By MARTIN WALKER
UPI Editor Emeritus
PRAGUE, Czech Republic, March 28 (UPI) — We have seen this movie before. One of the West’s leading statesmen, and a powerful advocate for human rights, is deliberately humiliated by hostage-seizing Iranian radicals. Moreover, the Iranian radicals believe they can get away with it because they know perfectly well that the Western leaders are constrained by their own moral code to abide, as far as they can, by international law.
An Iranian hostage crisis is the common factor between Britain’s Tony Blair in 2007 and the humiliated U.S. presidency of Jimmy Carter in 1979 and 1980. The radicals of Tehran, whether the young student hotheads of 1979 who seized the U.S. Embassy or the middle-aged Revolutionary Guard commanders of today, believe they have stronger nerves and more political will than the leaders of the West.
They were wrong before, and they could be wrong again. Carter made a bold effort to free the U.S. hostages with a daring landing deep inside Iranian territory, with Special Forces then supposed to hijack trucks, drive to Tehran, take the embassy, free the hostages and fly out again. It was a very risky plan, and it failed at almost the first hurdle, when two helicopters collided in the dust storm thrown up by their own rotor blades, and the mission was aborted. The world remembers Carter’s failure, rather than his courage in trying the plan.
Special Forces operations have come a long way since then, and Britain’s elite SAS troops are among the world’s best. A rescue mission will always be an option. But the West has other assets, and the entry into the Persian Gulf this week of a second U.S. aircraft carrier task force, led by the USS John C. Stennis, was a reminder to Iran of just how much force is now being arrayed against it.
This week’s exercises represent the largest assembly of military force in the Persian Gulf since the 2003 invasion of Iraq. With 15 warships and more than 100 military aircraft maneuvering just off the coast of the United Arab Emirates, the message to Tehran could hardly have been clearer.
“If there is strong presence, then it sends a clear message that you better be careful about trying to intimidate others,” Capt. Bradley Johanson, commander of the Stennis, told reporters. “Iran has adopted a very escalatory posture with the things that they have done,” he added.
The message may have been sent. But the Iranians either refuse to hear it, ignore it, or take threats without action as yet another sign of Western weakness and disarray. They do not seem to follow the usual processes of diplomacy or logic. And Iranian officials lie routinely, as Pierre Goldschmidt, formerly deputy director of the International Atomic Energy Agency, details in “Correcting Iran’s Nuclear Disinformation,” a new study for the Carnegie Endowment for International Peace.
“Iranian officials are trying to portray Iran as a victim of Western neo-colonialist attitude, arguing that the West wants to deprive Iran of its inalienable right to reap the benefits of nuclear energy. The reality is that Iran is a victim of its own specific behavior,” Goldschmidt notes, citing the report of Mohamed ElBaradei to the IAEA Board of Governors, which said bluntly: “It is clear that Iran has failed in a number of instances over an extended period of time to meet its obligations under its Safeguards Agreement” and “in the past, Iran had concealed many aspects of its nuclear activities, with resultant breaches of its obligation to comply with the provision of its Safeguards Agreement.”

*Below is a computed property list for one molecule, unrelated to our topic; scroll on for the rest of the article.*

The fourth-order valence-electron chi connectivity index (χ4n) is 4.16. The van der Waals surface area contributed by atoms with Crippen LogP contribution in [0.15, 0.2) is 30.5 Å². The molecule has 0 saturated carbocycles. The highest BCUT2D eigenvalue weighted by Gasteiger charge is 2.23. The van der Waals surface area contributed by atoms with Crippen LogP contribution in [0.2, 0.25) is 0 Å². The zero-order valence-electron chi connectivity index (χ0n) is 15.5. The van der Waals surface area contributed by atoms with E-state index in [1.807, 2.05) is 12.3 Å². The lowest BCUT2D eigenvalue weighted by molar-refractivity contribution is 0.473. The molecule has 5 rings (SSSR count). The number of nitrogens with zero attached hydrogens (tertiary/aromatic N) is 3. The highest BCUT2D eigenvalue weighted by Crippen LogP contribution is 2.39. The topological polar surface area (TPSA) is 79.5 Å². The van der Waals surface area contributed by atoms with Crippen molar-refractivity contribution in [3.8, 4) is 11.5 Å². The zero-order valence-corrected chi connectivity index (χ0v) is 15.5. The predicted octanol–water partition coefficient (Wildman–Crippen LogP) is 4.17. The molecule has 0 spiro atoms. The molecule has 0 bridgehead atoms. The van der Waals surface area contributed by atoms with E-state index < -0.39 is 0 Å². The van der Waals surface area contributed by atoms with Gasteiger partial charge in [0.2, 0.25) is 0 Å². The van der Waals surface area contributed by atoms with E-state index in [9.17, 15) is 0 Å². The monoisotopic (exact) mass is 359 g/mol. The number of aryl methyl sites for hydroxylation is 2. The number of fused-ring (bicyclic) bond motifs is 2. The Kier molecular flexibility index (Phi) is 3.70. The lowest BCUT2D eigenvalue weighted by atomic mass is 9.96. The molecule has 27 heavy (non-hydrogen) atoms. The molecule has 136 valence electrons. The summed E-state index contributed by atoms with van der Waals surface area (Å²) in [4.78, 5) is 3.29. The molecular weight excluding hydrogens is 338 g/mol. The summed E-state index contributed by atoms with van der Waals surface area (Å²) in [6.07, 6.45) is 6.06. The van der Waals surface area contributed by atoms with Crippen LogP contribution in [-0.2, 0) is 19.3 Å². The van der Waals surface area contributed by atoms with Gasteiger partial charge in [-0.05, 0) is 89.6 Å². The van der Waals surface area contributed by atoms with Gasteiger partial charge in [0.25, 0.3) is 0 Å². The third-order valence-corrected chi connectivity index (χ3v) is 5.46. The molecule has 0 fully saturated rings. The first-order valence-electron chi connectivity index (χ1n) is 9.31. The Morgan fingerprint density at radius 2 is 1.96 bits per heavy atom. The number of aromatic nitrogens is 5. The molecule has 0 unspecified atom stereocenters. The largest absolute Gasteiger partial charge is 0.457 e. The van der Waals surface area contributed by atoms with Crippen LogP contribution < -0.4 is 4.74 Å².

So what do Blair and his American allies do now? Blair has talked of the crisis going into “a new phase.” This appears to mean publishing the evidence from satellites and global positioning systems that demonstrate that the British sailors and marines were in Iraqi waters when the Iranians launched what looked like a very carefully planned attack in overwhelming force. The Iranians were given the opportunity to say it was all a misunderstanding and to return the sailors and boats, and they turned it down, clearly preferring escalation.
It is always useful to have a strong legal case, and it is sensible for Blair to use the platform of the United Nations to demonstrate that Iran was in the wrong. The real question is what comes next, bearing in mind that Iran has gotten away with kidnapping and humiliating British troops in the past, forcing them to make “confessions” on videotape before being freed. Having swallowed Iran’s bullying tactics in the past, the British should not be surprised if the Iranians expect more craven behavior, particularly since the captured crew includes a woman sailor, Leading Seaman Faye Turney, with a 3-year-old daughter at home.
The Iranians may be misjudging the mood in Britain and in the United States. Blair does not want to be remembered like Jimmy Carter, as a nice but deeply ineffectual chap who let his country be humiliated by the radicals of a rogue state. And George Bush does not want his historical legacy to be Atomic Ayatollahs. It is bad enough that the Bush presidency turned Iran into the regional superpower by destroying Iraq, but even worse to be known forever as the man who allowed Iran to go nuclear.
The standoff over Iran’s nuclear ambitions has been the world’s top crisis-in-waiting for the past year and more. And the realization that military strikes would almost certainly send the oil price soaring way above $100 a barrel has created a misleading sense of optimism that the weakened Bush administration could not take such risks. Those who know Bush best say this is a fundamental misunderstanding of his Texan character. The lurking Iranian crisis could now be coming to a head because Tony Blair does not want to pass into retirement as scorned as Jimmy Carter, and because Bush viscerally rejects the idea that he could be remembered not just as an incompetent, but as an appeaser.
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